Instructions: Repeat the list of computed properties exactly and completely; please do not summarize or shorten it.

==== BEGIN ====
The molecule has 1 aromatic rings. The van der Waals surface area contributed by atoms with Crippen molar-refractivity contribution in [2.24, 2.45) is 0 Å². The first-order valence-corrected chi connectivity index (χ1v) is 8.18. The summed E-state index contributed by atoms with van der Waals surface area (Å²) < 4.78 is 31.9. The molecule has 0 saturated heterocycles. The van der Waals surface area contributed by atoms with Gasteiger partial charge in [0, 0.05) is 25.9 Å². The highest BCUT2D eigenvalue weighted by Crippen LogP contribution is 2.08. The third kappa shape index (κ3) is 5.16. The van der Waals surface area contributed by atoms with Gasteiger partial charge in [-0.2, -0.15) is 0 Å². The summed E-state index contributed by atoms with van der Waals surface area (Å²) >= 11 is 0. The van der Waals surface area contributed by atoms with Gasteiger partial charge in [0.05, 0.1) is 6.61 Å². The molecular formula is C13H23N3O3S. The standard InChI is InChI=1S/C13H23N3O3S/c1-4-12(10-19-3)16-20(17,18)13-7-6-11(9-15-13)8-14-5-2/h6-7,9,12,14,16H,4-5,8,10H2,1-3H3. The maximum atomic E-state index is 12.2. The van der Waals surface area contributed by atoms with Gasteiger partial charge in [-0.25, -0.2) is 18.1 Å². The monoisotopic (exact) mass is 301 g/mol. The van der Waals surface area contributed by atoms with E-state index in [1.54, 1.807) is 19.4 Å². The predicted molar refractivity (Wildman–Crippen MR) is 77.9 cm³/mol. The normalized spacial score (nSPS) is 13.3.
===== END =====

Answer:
The molecule has 1 aromatic rings. The van der Waals surface area contributed by atoms with Crippen molar-refractivity contribution in [2.24, 2.45) is 0 Å². The first-order valence-corrected chi connectivity index (χ1v) is 8.18. The summed E-state index contributed by atoms with van der Waals surface area (Å²) < 4.78 is 31.9. The molecule has 0 saturated heterocycles. The van der Waals surface area contributed by atoms with Gasteiger partial charge in [0, 0.05) is 25.9 Å². The highest BCUT2D eigenvalue weighted by Crippen LogP contribution is 2.08. The third kappa shape index (κ3) is 5.16. The van der Waals surface area contributed by atoms with Gasteiger partial charge in [-0.2, -0.15) is 0 Å². The summed E-state index contributed by atoms with van der Waals surface area (Å²) >= 11 is 0. The van der Waals surface area contributed by atoms with Gasteiger partial charge in [0.05, 0.1) is 6.61 Å². The molecular formula is C13H23N3O3S. The standard InChI is InChI=1S/C13H23N3O3S/c1-4-12(10-19-3)16-20(17,18)13-7-6-11(9-15-13)8-14-5-2/h6-7,9,12,14,16H,4-5,8,10H2,1-3H3. The maximum atomic E-state index is 12.2. The van der Waals surface area contributed by atoms with Gasteiger partial charge in [-0.25, -0.2) is 18.1 Å². The monoisotopic (exact) mass is 301 g/mol. The van der Waals surface area contributed by atoms with E-state index in [1.54, 1.807) is 19.4 Å². The predicted molar refractivity (Wildman–Crippen MR) is 77.9 cm³/mol. The normalized spacial score (nSPS) is 13.3.